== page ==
Matthew Hedley Stoppard
Matthew Hedley Stoppard was born in Derbyshire in 1985. After a brief career as a journalist, he now works as a librarian, and lives in Leeds with his wife and two sons.
Recordings of Matthew’s poetry include Insect Eucharist and Other Poems (2012) and the spoken-word album Runt County (2014), both available from Adult Teeth Recordings. On the page, his poetry has appeared in Magma, Iota, Cake, The Morning Star, A Complicated Way of Being Ignored (Grist, 2012) and Holding Your Hand Through Hard Times (Osset Originals, 2014).
Matthew's debut collection of poetry, A Family Behind Glass, was published by Valley Press in May 2013, and was included in the Guardian's Readers' Books of the Year. His next publication was Cinema Stories, a collaboration with fellow Leeds-based poet James Nash. Launched at the Leeds International Film Festival in November 2015, this collection celebrates the cinematic heritage of Leeds, and the experience of cinema-going in general.
A Family Behind Glass is the first collection of poetry by Matthew Hedley Stoppard, painting a vivid picture of a 1990s childhood (complete with miniature waistcoats and rusting swing-sets), then taking us through to the present-day realities of the poet's life as a father to his own family.
With a particularly English literary sensibility, every line crackles with half-forgotten but instantly recognisable characters, images and locations, somehow evoking a nostalgia for the here-and-now - and everything that is 'behind glass', just beyond our reach.
“Uses inventive language and striking imagery ... one of the most arresting poetry collections of the year.”
— John Irving Clarke, The Guardian
“Matthew Hedley Stoppard's poetic voice is truly original and always compelling … He weaves the everyday into wonderfully unravelling works of art. Rarely is humour deployed to tell so much truth.”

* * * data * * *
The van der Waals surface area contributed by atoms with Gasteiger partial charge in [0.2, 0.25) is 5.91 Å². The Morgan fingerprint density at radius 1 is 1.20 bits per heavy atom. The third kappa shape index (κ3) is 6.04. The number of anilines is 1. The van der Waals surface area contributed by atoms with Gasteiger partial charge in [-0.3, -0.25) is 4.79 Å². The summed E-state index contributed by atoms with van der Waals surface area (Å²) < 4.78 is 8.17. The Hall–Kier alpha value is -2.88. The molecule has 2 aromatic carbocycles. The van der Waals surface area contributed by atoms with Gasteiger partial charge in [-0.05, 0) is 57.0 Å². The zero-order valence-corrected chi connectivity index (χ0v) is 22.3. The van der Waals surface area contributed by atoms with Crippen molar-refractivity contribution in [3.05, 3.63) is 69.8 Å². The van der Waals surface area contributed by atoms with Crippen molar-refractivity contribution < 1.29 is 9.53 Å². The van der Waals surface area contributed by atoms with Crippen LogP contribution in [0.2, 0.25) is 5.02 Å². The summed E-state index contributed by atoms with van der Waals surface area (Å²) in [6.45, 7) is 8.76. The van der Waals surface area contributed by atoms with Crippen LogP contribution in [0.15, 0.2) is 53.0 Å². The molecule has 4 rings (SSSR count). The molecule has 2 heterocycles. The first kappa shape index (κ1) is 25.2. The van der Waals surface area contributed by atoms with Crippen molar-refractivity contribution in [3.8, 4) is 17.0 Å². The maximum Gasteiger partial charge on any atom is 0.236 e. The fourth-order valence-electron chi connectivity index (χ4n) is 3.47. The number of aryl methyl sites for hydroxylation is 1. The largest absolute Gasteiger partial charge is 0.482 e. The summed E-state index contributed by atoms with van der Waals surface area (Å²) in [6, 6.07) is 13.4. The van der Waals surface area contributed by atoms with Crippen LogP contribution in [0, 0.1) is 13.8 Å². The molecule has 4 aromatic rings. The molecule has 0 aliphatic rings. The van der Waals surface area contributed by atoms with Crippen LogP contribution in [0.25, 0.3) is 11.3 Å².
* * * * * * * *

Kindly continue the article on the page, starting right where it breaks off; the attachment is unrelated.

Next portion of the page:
— James Nash
“Inventive, acutely observed and often searingly comic ... his subjects are described with a linguistic brio of fizzing lines and images. Buy the collection immediately.”
— Mike Di Placido
Paperback temporarily out of stock.
Before the Second World War, there were around seventy cinemas operating in Leeds. Now, though some remain open, most of these ‘forgotten temples’ have been repurposed or demolished.
Since 2014, Leeds-based poets James Nash and Matthew Hedley Stoppard have been visiting the sites of legendary picture-houses, and documenting their current status with two inimitable, unmistakable poetic voices – whilst also considering the remarkable shared (yet personal) experience that is cinema-going.
So sit down on a spring-loaded chair, grab some popcorn, and enjoy one of the most original, evocative poetry collections since the invention of technicolour...
Praise for the authors:
“James Nash illuminates, wonderfully, the small details and the large issues of life, love and language. [He writes] magical and memorable poems: poignant yet rich with humour, and underpinned, above all, by a great humanity.”
— Sarah Waters
“Matthew Hedley Stoppard uses inventive language and striking imagery ... [he has written] one of the most arresting poetry collections of the year.”
— The Guardian
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